Not sure if Tara did any more acting before turning to broadcasting, but the potential was there.

Rating: B.

Monday, February 19, 2018

Daytime Heroes: He-Man in The Taking of Grayskull (1983)

Take a trip with us to Eternia, and join He-Man on another adventure.

Castle Grayskull has been taking from its moorings and sent to another dimension by Skeletor, who hopes to finally uncover the Castle's secrets for his own gains. As if that'll ever happen. Plus, Orko worries that everyone's forgotten his birthday. Well, you know how that trope plays out. Here's "The Taking of Grayskull":

Rating: B.

Thursday, February 15, 2018

Looney TV: Mel Blanc, The Man of 1,000 Voices (2007)

Included on a volume of the Looney Tunes Golden Collection DVD series is a hour-plus long biography on the life & career of the man most closely associated with the Looney Tunes franchise, the incomparable Mel Blanc. Maurice LaMarche narrates.

Mel Blanc, The Man of 1,000 Voices is a delightful insight into an American icon. Yes, it focuses mostly on his Looney Tunes work (after all, it's a WB release), but it is also a celebration and appreciation of a fabulous talent who made us laugh for nearly 50 years. Not sure if it's been released by itself, but if it isn't, it should be.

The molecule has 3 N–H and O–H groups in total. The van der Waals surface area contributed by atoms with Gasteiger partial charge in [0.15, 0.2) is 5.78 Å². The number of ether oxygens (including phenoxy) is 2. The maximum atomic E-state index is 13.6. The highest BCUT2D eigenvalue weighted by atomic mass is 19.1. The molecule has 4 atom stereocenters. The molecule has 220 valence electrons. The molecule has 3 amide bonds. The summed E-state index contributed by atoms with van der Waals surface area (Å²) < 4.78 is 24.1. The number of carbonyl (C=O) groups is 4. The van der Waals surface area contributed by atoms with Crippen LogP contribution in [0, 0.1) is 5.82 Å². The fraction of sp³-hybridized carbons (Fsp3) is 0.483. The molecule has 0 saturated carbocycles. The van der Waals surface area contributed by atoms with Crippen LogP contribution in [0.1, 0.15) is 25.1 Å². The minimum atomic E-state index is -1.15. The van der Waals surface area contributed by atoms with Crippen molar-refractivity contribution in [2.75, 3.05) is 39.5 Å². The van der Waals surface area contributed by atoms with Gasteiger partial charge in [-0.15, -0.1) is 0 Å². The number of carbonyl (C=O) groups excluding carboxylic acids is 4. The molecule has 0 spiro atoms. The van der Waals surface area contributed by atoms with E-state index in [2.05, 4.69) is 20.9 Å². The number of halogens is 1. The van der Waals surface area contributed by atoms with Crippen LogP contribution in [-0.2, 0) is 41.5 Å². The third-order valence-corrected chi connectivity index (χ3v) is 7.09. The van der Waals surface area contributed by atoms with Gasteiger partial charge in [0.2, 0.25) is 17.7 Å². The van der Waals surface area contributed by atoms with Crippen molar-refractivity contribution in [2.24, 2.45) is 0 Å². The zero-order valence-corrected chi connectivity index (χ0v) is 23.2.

Rating: A+.

Saturtainment: Remember Willie Survive? (1982)

Greengrass Productions produced a number of new PSA features for ABC in the early 80's, none of which lasted very long.

Willie Survive bowed in September 1982, but his quick interstitals were gone by the next season. Not much information can be had on this series. In this sample short, Willie gets scared by a neighborhood cat, and misses the bus home. Fortunately, he's got the smarts to go to plan B......